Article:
Apocalypse, Revolution and Terrorism: From the Sicari to the American Revolt against the Modern World - Political Violence (Paperback)Jeffrey Kaplan (author)
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This book focuses on religiously driven oppositional violence through the ages. Beginning with the 1st-century Sicari, it examines the commonalities that link apocalypticism, revolution, and terrorism occurring in Judaism, Christianity, and Islam past and present.
It is divided into two sections, 'This was Then' and 'This is Now', which together examine the cultural and religious history of oppositional violence from the time of Jesus to the aftermath of the 2016 American election. The historical focus centers on how the movements, leaders and revolutionaries from earlier times are interpreted today through the lenses of historical memory and popular culture. The radical right is the primary but not exclusive focus of the second part of the book. At the same time, the work is intensely personal, in that it incorporates the author's experiences in the worlds of communist Eastern Europe, in the Iranian Revolution, and in the uprisings and wars in the Middle East and East Africa.
This book will be of much interest to students of religious and political violence, religious studies, history, and security studies.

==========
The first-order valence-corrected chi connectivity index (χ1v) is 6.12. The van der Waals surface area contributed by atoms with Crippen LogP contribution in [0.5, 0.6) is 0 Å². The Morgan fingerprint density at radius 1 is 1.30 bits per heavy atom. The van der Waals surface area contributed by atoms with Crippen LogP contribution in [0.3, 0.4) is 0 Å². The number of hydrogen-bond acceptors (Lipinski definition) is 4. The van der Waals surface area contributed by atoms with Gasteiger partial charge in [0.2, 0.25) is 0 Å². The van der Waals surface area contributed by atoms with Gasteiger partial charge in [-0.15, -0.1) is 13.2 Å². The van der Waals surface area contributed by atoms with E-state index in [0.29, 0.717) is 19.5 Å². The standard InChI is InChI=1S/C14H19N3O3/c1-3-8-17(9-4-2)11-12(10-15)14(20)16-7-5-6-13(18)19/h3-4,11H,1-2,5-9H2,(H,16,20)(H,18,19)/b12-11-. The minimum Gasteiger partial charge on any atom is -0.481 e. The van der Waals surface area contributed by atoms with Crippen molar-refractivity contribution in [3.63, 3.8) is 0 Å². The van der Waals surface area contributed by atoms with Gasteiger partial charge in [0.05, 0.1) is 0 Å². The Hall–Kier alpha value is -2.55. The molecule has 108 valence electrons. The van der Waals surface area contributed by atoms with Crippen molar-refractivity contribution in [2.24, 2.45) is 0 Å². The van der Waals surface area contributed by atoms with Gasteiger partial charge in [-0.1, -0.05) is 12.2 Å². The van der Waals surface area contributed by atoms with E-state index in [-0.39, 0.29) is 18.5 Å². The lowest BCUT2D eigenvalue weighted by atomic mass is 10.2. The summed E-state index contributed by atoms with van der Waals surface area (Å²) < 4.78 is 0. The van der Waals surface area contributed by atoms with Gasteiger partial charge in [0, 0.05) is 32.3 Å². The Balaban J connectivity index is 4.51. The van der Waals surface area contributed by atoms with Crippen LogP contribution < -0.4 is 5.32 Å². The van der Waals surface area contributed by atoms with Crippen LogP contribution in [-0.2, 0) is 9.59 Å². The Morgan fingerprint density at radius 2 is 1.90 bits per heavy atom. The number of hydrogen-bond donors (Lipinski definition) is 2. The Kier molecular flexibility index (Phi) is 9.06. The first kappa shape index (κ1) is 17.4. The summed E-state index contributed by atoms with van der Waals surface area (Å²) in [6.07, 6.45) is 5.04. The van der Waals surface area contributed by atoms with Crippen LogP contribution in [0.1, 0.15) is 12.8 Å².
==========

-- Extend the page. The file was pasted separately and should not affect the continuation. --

Publisher: Taylor & Francis Ltd
Number of pages: 206
Weight: 318 g
Dimensions: 235 x 159 mm
'If you are a true believer in conspiracy theories, you should not read this book - your favourite theory why the world is in such a mess and who is to blame for it might be undermined by Jeff Kaplan's detached dissection, separating facts from fantasies. His analysis of human folly and fanaticism, past and present, should be an eye opener for those who 'feel too much and understand too little', to cite a line from the author's previous book.'-- Alex P. Schmid, Editor-in-Chief, Perspectives on Terrorism
'Jeffrey Kaplan's Apocalypse, Revolution and Terrorism is the culmination of a lifetime's worth of extraordinary scholarly achievements. At once deeply personal and meticulously annotated, this work ranges across continents and centuries to make sense of the nexus of terrorism, apocalypticism, and the revolutionary mindset. It is equally as relevant and useful for historians of the ancient and medieval world and for the contemporary policymaker.'-Randall D. Law, Birmingham-Southern College in Birmingham, Alabama, USA